The stake and prize limits are only one factor amongst many affecting seaside economies. The Government are conscious of the issues facing the machine manufacturing industry, and the pubs, clubs and entertainment centres to whom AWP machines, in particular, are so important.
Mr. Letwin: To ask the Secretary of State for Culture, Media and Sport how many people have been interviewed by her Department as a result of (a) Taking Part: The National Survey of Culture, Leisure and Sport and (b) surveys undertaken by her Department since 1997. 
The total, annual sample size for this survey will be about 30,000. This large sample size is needed to measure changes of 2-3 percentage points in participation rates with a high degree of confidence (95 per cent.), in support of the Departments Public service agreement target 3.
Until the launch of Taking Part: The National Survey of Culture, Leisure and Sport in 2005, several of our non-departmental public bodies commissioned their own surveys, for example the sport and leisure module within the General Household Survey. Taking
Part is a collaborative cross-sectoral survey and in many cases replaces the need for our partner bodies to undertake additional surveys.
the International Passenger Survey of 250,000 people a year from 2000-01. This is run by the Office for National Statistics and funded mainly by a consortium of Departments. These data are required to meet requirements of the European Union directive on tourism statistics.
the General Household Survey of 20,000 people a year between 2000-01 and 2004-05, also run by the Office for National Statistics. This provided the Department with data on specific issues such as digital television; and our funding enabled our non-departmental public bodies to commission a more substantial module of questions on sport and leisure; and
several smaller surveys of 7,500 or fewer, which in total amount to about 50,000 interviews since 1997.
Mr. Swire: To ask the Secretary of State for Culture, Media and Sport what (a) assessment she has made of and (b) research she has commissioned on the potential impact that a bed tax on tourist accommodation would have on the tourism industry. 
Mr. Woodward: I have commissioned neither an assessment nor research on the potential impact of a bed tax. Sir Michael Lyons is considering a wide range of local government role and funding issues, including the potential for local taxes and charges. The Government will not take any decisions on changes to local government finance, until it has had the chance to consider and reflect on Sir Michaels report and recommendations, due at the end of 2006. I will fully assess the potential impact of Sir Michaels recommendations once he has made them, as is appropriate in the case of an independent review, and respond accordingly.
Mr. Iain Wright: To ask the Secretary of State for Culture, Media and Sport if she will make representations to the BBC in favour of the continued sale of (a) television licences and (b) television licence saving stamps at post offices. 
Mr. Woodward: Contractual arrangements for the sale of television licences are a matter for the BBC as licensing authority, taking into account both value for money and the convenience of licence fee payers. It would be inappropriate for the Government to intervene in such matters.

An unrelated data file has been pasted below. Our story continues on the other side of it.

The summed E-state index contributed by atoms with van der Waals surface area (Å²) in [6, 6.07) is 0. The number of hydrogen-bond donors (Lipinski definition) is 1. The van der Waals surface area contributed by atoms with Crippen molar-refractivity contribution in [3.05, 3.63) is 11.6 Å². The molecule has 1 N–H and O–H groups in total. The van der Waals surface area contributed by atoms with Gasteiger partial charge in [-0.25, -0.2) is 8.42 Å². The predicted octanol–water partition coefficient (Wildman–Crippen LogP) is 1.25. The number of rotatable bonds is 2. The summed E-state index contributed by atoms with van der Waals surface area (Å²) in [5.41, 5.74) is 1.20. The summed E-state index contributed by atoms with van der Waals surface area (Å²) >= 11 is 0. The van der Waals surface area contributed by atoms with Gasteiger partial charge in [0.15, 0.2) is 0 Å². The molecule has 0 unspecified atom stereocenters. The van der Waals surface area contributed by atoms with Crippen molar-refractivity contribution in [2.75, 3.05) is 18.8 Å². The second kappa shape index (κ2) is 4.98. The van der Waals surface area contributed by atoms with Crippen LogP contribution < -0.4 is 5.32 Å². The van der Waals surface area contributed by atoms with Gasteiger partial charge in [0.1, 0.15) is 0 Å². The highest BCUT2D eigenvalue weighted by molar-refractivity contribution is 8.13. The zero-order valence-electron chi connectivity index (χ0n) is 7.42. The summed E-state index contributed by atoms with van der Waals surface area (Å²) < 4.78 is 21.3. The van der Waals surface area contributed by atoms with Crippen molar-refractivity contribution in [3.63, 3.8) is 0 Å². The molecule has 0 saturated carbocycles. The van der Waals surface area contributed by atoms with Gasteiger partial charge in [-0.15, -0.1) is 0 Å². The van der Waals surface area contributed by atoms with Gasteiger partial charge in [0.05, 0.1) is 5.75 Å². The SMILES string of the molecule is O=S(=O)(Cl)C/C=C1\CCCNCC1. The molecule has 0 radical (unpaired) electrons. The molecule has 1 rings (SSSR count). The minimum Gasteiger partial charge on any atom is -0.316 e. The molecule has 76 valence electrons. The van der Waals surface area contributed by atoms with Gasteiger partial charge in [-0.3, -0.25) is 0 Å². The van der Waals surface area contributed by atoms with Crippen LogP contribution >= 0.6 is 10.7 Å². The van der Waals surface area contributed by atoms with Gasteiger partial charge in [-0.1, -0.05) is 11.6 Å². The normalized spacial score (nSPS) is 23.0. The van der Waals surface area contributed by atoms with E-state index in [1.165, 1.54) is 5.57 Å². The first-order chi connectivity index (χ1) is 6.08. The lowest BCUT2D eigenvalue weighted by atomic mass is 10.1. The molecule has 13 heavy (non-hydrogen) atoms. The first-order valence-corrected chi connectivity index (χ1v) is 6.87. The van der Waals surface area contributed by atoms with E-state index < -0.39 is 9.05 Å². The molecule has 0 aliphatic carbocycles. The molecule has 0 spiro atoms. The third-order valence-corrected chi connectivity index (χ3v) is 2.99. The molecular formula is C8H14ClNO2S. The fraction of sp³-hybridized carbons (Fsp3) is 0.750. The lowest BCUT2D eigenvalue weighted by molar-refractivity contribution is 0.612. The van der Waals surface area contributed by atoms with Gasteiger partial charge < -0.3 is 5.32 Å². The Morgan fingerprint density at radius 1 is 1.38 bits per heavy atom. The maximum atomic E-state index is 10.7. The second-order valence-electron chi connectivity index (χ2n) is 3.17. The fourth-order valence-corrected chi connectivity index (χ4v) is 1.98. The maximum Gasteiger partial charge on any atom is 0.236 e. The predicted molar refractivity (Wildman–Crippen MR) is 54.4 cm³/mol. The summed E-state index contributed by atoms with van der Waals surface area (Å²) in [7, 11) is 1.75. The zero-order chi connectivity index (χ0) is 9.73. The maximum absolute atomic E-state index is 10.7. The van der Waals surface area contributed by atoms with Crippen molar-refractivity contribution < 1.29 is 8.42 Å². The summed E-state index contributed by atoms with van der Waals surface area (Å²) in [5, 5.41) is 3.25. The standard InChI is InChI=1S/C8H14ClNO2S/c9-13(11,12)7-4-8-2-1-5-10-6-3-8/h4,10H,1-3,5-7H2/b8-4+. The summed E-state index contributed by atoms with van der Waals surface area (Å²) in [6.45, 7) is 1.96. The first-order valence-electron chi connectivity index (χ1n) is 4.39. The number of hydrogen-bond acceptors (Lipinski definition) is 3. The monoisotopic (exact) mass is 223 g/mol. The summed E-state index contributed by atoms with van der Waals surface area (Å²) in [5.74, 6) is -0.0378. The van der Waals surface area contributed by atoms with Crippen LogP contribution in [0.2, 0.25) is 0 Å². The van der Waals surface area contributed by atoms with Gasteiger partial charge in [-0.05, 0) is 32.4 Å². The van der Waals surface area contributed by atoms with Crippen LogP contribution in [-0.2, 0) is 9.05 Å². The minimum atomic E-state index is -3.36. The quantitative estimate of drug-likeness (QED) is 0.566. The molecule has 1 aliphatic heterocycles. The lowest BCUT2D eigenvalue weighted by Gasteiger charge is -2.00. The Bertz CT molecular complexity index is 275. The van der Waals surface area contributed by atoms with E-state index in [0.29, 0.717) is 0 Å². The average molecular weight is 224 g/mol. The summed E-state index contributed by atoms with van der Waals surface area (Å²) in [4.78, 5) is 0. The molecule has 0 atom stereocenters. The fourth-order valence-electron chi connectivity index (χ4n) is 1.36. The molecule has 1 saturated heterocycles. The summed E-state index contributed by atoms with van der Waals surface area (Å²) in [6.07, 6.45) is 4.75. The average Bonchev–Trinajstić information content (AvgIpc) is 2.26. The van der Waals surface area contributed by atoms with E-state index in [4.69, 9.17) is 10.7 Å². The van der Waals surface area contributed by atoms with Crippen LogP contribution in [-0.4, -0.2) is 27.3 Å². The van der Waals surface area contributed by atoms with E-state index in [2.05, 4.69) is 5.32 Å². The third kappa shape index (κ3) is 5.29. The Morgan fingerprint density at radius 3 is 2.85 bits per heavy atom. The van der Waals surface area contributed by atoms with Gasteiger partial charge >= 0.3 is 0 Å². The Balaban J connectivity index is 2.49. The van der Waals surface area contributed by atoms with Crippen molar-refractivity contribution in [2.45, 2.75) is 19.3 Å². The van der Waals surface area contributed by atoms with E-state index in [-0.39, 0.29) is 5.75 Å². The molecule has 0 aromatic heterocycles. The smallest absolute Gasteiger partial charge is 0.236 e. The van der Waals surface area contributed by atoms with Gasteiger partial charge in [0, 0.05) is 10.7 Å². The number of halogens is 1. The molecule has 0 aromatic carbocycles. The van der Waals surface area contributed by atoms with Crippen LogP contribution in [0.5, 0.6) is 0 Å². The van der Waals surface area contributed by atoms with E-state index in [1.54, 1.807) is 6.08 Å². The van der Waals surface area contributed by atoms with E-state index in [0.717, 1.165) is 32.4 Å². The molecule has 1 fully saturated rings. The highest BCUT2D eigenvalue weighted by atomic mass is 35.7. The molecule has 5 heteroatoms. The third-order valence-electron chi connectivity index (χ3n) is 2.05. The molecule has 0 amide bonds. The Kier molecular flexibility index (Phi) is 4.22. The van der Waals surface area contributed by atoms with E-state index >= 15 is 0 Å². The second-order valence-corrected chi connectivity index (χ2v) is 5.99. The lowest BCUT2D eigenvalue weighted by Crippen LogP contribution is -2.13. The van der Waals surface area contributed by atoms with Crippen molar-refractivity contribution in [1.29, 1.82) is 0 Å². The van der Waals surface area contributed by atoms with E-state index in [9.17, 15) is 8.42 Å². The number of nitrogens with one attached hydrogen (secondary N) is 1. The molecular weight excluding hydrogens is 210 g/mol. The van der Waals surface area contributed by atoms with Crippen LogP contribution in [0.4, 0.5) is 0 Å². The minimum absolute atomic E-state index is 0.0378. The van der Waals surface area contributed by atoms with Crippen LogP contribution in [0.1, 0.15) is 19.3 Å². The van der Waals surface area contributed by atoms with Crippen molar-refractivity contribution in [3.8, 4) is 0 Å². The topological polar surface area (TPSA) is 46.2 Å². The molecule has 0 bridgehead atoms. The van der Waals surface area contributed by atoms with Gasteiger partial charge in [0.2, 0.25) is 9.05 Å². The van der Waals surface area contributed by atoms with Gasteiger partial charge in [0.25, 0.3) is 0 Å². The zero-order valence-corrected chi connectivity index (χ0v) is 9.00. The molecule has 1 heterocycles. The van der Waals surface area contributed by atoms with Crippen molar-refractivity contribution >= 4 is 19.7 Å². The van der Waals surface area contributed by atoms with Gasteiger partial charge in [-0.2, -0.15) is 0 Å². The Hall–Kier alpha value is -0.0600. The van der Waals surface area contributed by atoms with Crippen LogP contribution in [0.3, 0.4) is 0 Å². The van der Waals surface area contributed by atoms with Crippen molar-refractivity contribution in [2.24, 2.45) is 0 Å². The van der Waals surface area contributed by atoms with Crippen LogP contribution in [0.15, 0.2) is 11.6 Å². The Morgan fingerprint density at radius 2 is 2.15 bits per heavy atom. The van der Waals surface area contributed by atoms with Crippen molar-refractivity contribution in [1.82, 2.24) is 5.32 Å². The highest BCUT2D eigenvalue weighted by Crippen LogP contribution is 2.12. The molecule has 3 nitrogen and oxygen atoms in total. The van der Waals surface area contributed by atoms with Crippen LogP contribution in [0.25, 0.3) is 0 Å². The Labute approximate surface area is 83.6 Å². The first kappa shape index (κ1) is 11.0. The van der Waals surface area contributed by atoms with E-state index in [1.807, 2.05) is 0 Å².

Mr. Swire: To ask the Secretary of State for Culture, Media and Sport what assumptions she has made about the future growth of the number of households in assessing the level of the new BBC licence fee. 
7. Philip Davies: To ask the Secretary of State for International Development what his policy is on providing direct budgetary support to Governments in the developing world; and if he will make a statement. 
the partner Government's planned budget priorities support the reduction of poverty;
there is commitment to strengthening administrative, financial and technical systems so that UK funds help to reduce poverty effectively and where,
giving aid in this way produces benefits that would be unlikely to be achieved through other forms of aid delivery.
Hilary Benn: The United Nations General Assembly high level meeting agreed a political declaration which met virtually all of the UK's objectives, including: committing countries to develop, by the end of 2006, ambitious national plans to work towards universal access by 2010; drawing up comprehensive HIV prevention programmes, treatment, care and support, with interim targets for 2008; ensuring that no credible, sustainable national plan should go unfunded, recognising the need to provide from donor countries, national budgets and other sources $20-23 billion annually by 2010 for AIDS responses; and intensifying efforts to develop new technology, especially microbicides and vaccines.
9. Mr. Goodwill: To ask the Secretary of State for International Development what assessment he has made of the effectiveness of UK aid delivered by his Department compared with that channelled via the European Union. 
Mr. Thomas: Evidence shows that the European Commission has improved its effectiveness substantially since 2000, when a major reform programme commenced. Today, delivery is faster, with implementation undertaken by strengthened field offices. The European Commission is also more active internationally, supporting the UK's push for increased aid volumes. However, there is still a case for further reform, with a focus on impact, quality and more devolution.
Hilary Benn: DFID is working to improve the availability and use of climate risk information in Africa through the Global Climate Observing System (GCOS), contributing £5 million over 5 years. We have launched a research programme, with Canada, which aims to improve African countries' capacity to adapt to climate change by building a body of knowledge and research skills which can be incorporated into planning processes, contributing £24 million over 5 years. We are contributing £20 million over 3 years through the United Nations to help countries develop national adaptation strategies. We have started to carry out climate risk assessments of DFID country programmes, starting with Bangladesh.